To illustrate, I've analyzed how 30 low-volatility ETFs performed vs. the SPY over the five most significant drawdowns in the last decade. I've matched up the length of the drawdown with the subsequent recovery period to be as fair as possible. For example, the market's second-most significant drawdown lasted three months from January - March 2020. Therefore, the recovery period measured was also three months, from April - June 2020. The only exception is the most recent drawdown from January to September 2022, where the recovery includes only October's returns.
Low-volatility ETFs are a relatively new concept, with all these funds launching after the Great Financial Crisis. However, they outperformed SPY by 0.85% on average between August 2015 and November 2015. They also outperformed by 1.75% between February and May 2018 and 2.23% between October 2018 and March 2019. These are modest figures but provide some confidence if the holding period is limited. Notably, LVHD has outperformed SPY by 7.54% during that third drawdown, so it deserves some credit.
More recently, through the pandemic, investors lost confidence, with low-volatility ETFs underperforming by 7.77% on average between January and June 2020. The underperformance continued for the remainder of the year and most of 2021. For those two full years, LVHD lagged SPY by 28.95%. Low volatile stocks weren't nearly as popular as so-called "pandemic stocks" like Amazon (AMZN), and investors would have been much better off just doing nothing rather than searching for protection.
Through October 2022, low-volatility ETFs are outperforming SPY by 8.40% on average this year. However, consider how well the Utilities Select Sector ETF (XLU) is performing. XLU has outperformed SPY by 13.03% through October and 15.53% YTD through November 25.
The following graph highlights how LVHD has gained an annualized 10.04% since January 2016 compared to 8.66% for SPHD. The reason is a much lower Q1 2020 drawdown (24.32% vs. 30.92%), leading to much better risk-adjusted returns (Sharpe and Sortino Ratios).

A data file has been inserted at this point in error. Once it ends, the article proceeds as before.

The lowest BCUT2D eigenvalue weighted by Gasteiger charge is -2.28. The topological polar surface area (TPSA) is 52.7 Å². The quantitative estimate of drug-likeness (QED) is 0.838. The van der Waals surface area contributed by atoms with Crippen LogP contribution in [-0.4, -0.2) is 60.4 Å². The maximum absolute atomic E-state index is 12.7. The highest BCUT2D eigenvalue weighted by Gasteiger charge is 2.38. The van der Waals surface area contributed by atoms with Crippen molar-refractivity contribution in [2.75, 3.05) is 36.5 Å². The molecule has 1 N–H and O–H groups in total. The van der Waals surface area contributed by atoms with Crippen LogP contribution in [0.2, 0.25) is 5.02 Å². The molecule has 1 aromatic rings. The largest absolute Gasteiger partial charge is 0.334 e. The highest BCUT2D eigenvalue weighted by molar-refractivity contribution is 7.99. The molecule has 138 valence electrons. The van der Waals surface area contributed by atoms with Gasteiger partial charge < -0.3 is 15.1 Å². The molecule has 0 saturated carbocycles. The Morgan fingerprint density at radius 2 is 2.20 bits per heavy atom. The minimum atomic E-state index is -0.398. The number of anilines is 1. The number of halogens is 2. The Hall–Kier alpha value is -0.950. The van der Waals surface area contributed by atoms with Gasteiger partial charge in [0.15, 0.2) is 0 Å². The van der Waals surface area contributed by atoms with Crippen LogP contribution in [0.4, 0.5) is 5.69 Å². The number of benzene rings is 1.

In exchange, LVHD's income was much lower. Based on an initial $10,000 investment in January 2016, LVHD's total portfolio income this year was $487, with all four quarterly dividend payments made. SPHD's YTD portfolio income of $604 is missing one monthly payment, so annualized, investors can expect $659 for the whole year. With the 2016 income levels listed below, LVHD and SPHD's six-year annualized dividend growth rate is 9.09% and 6.21%.
This chart illustrates the importance of a high starting yield for income investors. Even though LVHD has experienced better dividend growth, it will take about ten more years for the yield on costs to be the same at these growth rates.
Next, let's look at how LVHD, SPHD, and XLU compare based on their current fundamentals. I've included a variety of metrics in the table below, including their concentration, volatility (beta), dividends, growth, and valuation.
LVHD's five-year beta of 0.69 is much lower than SPHD's 0.86, and it's one of the lowest I've come across for a multi-sector ETF. However, its sales and earnings growth are low compared to SPHD. It trades at 17.69x forward earnings, has a 3.75% gross dividend yield (3.48% after fees), and its constituents have grown dividends by 5.85% per year over the last five years. Therefore, I expect future dividend growth to subside, and don't consider LVHD to be a stronger dividend growth ETF.